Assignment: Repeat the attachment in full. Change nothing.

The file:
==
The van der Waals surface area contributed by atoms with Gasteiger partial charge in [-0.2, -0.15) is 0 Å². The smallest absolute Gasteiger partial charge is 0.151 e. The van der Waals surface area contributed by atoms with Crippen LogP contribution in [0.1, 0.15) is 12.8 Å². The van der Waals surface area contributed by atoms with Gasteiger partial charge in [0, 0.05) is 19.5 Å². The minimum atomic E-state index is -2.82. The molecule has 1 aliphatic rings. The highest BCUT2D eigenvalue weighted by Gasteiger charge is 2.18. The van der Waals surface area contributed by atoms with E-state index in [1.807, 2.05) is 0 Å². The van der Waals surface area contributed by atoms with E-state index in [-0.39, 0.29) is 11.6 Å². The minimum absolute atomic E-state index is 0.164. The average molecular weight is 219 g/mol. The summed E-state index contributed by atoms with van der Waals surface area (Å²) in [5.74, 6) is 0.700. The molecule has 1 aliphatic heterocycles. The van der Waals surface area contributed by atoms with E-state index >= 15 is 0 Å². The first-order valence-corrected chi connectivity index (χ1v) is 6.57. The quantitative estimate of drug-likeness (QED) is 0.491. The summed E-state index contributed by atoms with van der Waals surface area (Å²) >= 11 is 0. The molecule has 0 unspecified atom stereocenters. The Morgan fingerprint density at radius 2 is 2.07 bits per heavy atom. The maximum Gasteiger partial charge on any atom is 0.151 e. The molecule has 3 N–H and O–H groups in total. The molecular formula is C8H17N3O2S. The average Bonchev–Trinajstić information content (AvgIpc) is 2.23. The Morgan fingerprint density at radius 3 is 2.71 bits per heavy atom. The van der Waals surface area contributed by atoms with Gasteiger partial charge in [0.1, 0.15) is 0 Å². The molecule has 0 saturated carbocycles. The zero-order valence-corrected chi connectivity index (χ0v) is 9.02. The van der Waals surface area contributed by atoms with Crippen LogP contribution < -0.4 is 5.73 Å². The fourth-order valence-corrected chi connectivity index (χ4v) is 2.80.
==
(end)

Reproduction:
The van der Waals surface area contributed by atoms with Gasteiger partial charge in [-0.2, -0.15) is 0 Å². The smallest absolute Gasteiger partial charge is 0.151 e. The van der Waals surface area contributed by atoms with Crippen LogP contribution in [0.1, 0.15) is 12.8 Å². The van der Waals surface area contributed by atoms with Gasteiger partial charge in [0, 0.05) is 19.5 Å². The minimum atomic E-state index is -2.82. The molecule has 1 aliphatic rings. The highest BCUT2D eigenvalue weighted by Gasteiger charge is 2.18. The van der Waals surface area contributed by atoms with E-state index in [1.807, 2.05) is 0 Å². The van der Waals surface area contributed by atoms with E-state index in [-0.39, 0.29) is 11.6 Å². The minimum absolute atomic E-state index is 0.164. The average molecular weight is 219 g/mol. The summed E-state index contributed by atoms with van der Waals surface area (Å²) in [5.74, 6) is 0.700. The molecule has 1 aliphatic heterocycles. The van der Waals surface area contributed by atoms with E-state index >= 15 is 0 Å². The first-order valence-corrected chi connectivity index (χ1v) is 6.57. The quantitative estimate of drug-likeness (QED) is 0.491. The summed E-state index contributed by atoms with van der Waals surface area (Å²) >= 11 is 0. The molecule has 0 unspecified atom stereocenters. The Morgan fingerprint density at radius 2 is 2.07 bits per heavy atom. The maximum Gasteiger partial charge on any atom is 0.151 e. The molecule has 3 N–H and O–H groups in total. The molecular formula is C8H17N3O2S. The average Bonchev–Trinajstić information content (AvgIpc) is 2.23. The Morgan fingerprint density at radius 3 is 2.71 bits per heavy atom. The van der Waals surface area contributed by atoms with Gasteiger partial charge in [0.1, 0.15) is 0 Å². The molecule has 0 saturated carbocycles. The zero-order valence-corrected chi connectivity index (χ0v) is 9.02. The van der Waals surface area contributed by atoms with Crippen LogP contribution < -0.4 is 5.73 Å². The fourth-order valence-corrected chi connectivity index (χ4v) is 2.80.